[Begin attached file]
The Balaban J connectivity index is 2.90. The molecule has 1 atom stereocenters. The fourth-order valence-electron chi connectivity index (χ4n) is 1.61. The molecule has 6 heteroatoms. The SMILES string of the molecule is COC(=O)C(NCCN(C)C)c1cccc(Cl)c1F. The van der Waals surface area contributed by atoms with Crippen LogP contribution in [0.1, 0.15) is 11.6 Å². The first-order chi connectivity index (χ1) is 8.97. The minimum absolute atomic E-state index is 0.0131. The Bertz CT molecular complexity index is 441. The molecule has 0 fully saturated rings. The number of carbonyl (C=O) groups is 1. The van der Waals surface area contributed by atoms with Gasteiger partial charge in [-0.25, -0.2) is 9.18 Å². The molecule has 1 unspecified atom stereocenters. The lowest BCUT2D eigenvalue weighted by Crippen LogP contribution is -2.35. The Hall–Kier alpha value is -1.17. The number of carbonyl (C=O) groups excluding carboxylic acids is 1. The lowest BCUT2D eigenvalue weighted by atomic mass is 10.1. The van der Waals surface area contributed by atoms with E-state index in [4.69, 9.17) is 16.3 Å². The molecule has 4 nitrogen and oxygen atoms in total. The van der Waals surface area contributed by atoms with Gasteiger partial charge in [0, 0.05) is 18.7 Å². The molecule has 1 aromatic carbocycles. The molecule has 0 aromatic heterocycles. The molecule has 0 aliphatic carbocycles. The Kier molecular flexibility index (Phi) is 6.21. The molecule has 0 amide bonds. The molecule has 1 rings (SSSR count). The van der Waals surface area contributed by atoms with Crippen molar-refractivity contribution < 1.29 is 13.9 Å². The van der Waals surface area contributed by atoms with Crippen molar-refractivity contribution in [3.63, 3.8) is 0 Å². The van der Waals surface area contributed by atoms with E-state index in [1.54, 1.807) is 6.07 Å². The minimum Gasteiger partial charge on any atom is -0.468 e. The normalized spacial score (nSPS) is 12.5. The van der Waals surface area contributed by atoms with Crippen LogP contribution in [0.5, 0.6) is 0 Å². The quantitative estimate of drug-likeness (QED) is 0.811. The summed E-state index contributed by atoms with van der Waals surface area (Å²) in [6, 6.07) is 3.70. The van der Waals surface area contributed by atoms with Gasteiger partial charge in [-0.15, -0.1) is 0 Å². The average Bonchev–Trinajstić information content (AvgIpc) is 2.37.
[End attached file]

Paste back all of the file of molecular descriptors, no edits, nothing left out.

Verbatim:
The Balaban J connectivity index is 2.90. The molecule has 1 atom stereocenters. The fourth-order valence-electron chi connectivity index (χ4n) is 1.61. The molecule has 6 heteroatoms. The SMILES string of the molecule is COC(=O)C(NCCN(C)C)c1cccc(Cl)c1F. The van der Waals surface area contributed by atoms with Crippen LogP contribution in [0.1, 0.15) is 11.6 Å². The first-order chi connectivity index (χ1) is 8.97. The minimum absolute atomic E-state index is 0.0131. The Bertz CT molecular complexity index is 441. The molecule has 0 fully saturated rings. The number of carbonyl (C=O) groups is 1. The van der Waals surface area contributed by atoms with Gasteiger partial charge in [-0.25, -0.2) is 9.18 Å². The molecule has 1 unspecified atom stereocenters. The lowest BCUT2D eigenvalue weighted by Crippen LogP contribution is -2.35. The Hall–Kier alpha value is -1.17. The number of carbonyl (C=O) groups excluding carboxylic acids is 1. The lowest BCUT2D eigenvalue weighted by atomic mass is 10.1. The van der Waals surface area contributed by atoms with E-state index in [4.69, 9.17) is 16.3 Å². The molecule has 4 nitrogen and oxygen atoms in total. The van der Waals surface area contributed by atoms with Gasteiger partial charge in [0, 0.05) is 18.7 Å². The molecule has 1 aromatic carbocycles. The molecule has 0 aromatic heterocycles. The molecule has 0 aliphatic carbocycles. The Kier molecular flexibility index (Phi) is 6.21. The molecule has 0 amide bonds. The molecule has 1 rings (SSSR count). The van der Waals surface area contributed by atoms with Crippen molar-refractivity contribution < 1.29 is 13.9 Å². The van der Waals surface area contributed by atoms with Crippen molar-refractivity contribution in [3.63, 3.8) is 0 Å². The van der Waals surface area contributed by atoms with E-state index in [1.54, 1.807) is 6.07 Å². The minimum Gasteiger partial charge on any atom is -0.468 e. The normalized spacial score (nSPS) is 12.5. The van der Waals surface area contributed by atoms with Crippen LogP contribution in [0.5, 0.6) is 0 Å². The quantitative estimate of drug-likeness (QED) is 0.811. The summed E-state index contributed by atoms with van der Waals surface area (Å²) in [6, 6.07) is 3.70. The van der Waals surface area contributed by atoms with Gasteiger partial charge in [-0.15, -0.1) is 0 Å². The average Bonchev–Trinajstić information content (AvgIpc) is 2.37.